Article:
Before we get to the title of this post an update of our travels. We stopped just west of Chicago in a nice county park, (not Cook County) where we stayed for 3 nights. Time for laundry and resupply, as there is a Costco and the last Trader Joe's that we will see for some time. A beautiful campground as you can tell by the photo.
Most readers probably know that most all RV's today have air conditioning, so why not tents?
Most of the states in our country have motto's or a saying that is particular to that state. California's motto is "Eureka". Illinois and Oklahoma have the same motto, "Stop, Pay Toll". There are so many toll roads in the Chicago area that they are difficult to avoid. Luckily the GPS can guide you along the roads that don't require a toll, though you have to use some common sense and avoid areas you would rather not spend time in. Another observation about Chicago and this part of Illinois is that there are a lot of large stores, markets and malls that have closed up. Their parking lots are growing weeds and the one or two business that remain have just a few cars parked it front of them. I didn't notice this in Iowa, Nebraska or Colorado, so what gives?
Now for the war story.
On June 4, 1944, the US Navy captured a German submarine off the coast of Africa after her crew failed to scuttle her. The U-505 was the first enemy ship captured by the US since the War of 1812, and the first of six U-boats to be captured during the war. To protect military secrets (including the breaking of the German Enigma codes), the capture of the U-505 was classified, the ship was renamed and hidden, and the crew was interred in a special POW camp and their existence was concealed from everyone, including the International Red Cross and the German Government.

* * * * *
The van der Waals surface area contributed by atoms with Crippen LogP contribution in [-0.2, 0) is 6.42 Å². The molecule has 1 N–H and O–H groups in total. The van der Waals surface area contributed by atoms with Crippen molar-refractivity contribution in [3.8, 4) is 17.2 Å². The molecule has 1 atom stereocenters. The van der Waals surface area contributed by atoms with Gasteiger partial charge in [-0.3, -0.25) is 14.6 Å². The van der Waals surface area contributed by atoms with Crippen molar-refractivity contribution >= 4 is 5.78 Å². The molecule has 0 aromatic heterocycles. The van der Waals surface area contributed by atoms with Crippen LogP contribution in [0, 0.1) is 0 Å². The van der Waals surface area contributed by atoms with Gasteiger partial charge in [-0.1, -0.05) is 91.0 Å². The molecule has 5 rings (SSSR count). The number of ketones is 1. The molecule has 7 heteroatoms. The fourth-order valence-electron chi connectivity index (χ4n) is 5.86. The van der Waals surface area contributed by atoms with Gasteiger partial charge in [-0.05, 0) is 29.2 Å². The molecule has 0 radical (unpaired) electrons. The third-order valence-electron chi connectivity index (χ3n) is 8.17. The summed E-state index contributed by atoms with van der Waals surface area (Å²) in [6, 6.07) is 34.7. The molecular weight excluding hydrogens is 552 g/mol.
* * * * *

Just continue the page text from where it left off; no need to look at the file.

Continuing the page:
The U-505 left for what would be her last combat mission, near the Canary Islands off the coast of Africa. The US Navy knew from Enigma intercepts that U-boats were in the area, and dispatched a hunter-killer task force, consisting of the escort carrier Guadalcanal and the destroyer escorts Pillsbury, Pope, Flaherty, Jenks and Chaterlain to hunt the Germans. On June 4, the task group made sonar contact with a submerged sub--the U-505. Wildcat fighters and Avenger torpedo bombers were launched from the Guadalcanal, and the destroyer escorts attacked with depth charges and Hedgehogs. An oil slick soon appeared, and then the damaged U-505 surfaced. The Captain of the sub ordered his crew to open the valves to flood the sub and sink her, and then abandon ship. For some reason, though, the scuttling valves were not all opened. When a boarding party from the Pillsbury reached the U-505, they found her empty, entered the sub, and captured her. The Navy then towed the U-505 to Bermuda, a journey of 1700 miles.
I had read a book about a year ago written by Hans Goebeler titled "Steel Boat, Iron Hearts". The author was a crew member on the U-505 when it was captured and the book was about his service on board. After the war and after being repatriated, Goebeler eventually became a US citizen, residing in the Chicago area.
No, I didn't go to Chicago to meet the author, but to see the submarine which is located at the Chicago Museum of Science and Industry. For many years the sub sat rusting away in the Portsmouth Navy Yard and it was to be used for target practice, but luckily in 1954 it was donated to the museum and towed through the Great Lakes to Chicago. It was put on display outside of the museum where over the years it suffered further damage due to the elements. Then 2004 it was moved inside to a specially designed, climate controlled underground location in the museum. Much restoration work was done on both the inside and outside of the sub before being placed on display.
FORWARD TORPEDO ROOM
The above photo shows the sea strainer, which opens the sub to the sea. When US Navy personnel from the Pillsbury boarded the sinking sub, they found this open and water flowing in. They did the smart thing and put the lid back on.
There is a lot of other things to see at the museum including, trains, planes and automobiles. Many of the displays are interactive and a great learning experience for both children and adults.
PLAYING WITH ELECTRICITY
We are now in Sault Ste Marie in the most northern part of Michigan's Upper Peninsula, or the U.P. as the locals call it. We took two days driving from Chicago as not to put any stress on the 500 mile drive. From our campsite in the city, we look across the St. Mary River to Canada and watch the lake freighters as they transit between Lake Superior and Lake Huron.
After the holiday weekend we will be heading across the International Bridge into Canada. While we wait for the Labor Day holiday to pass, we will bide our time here.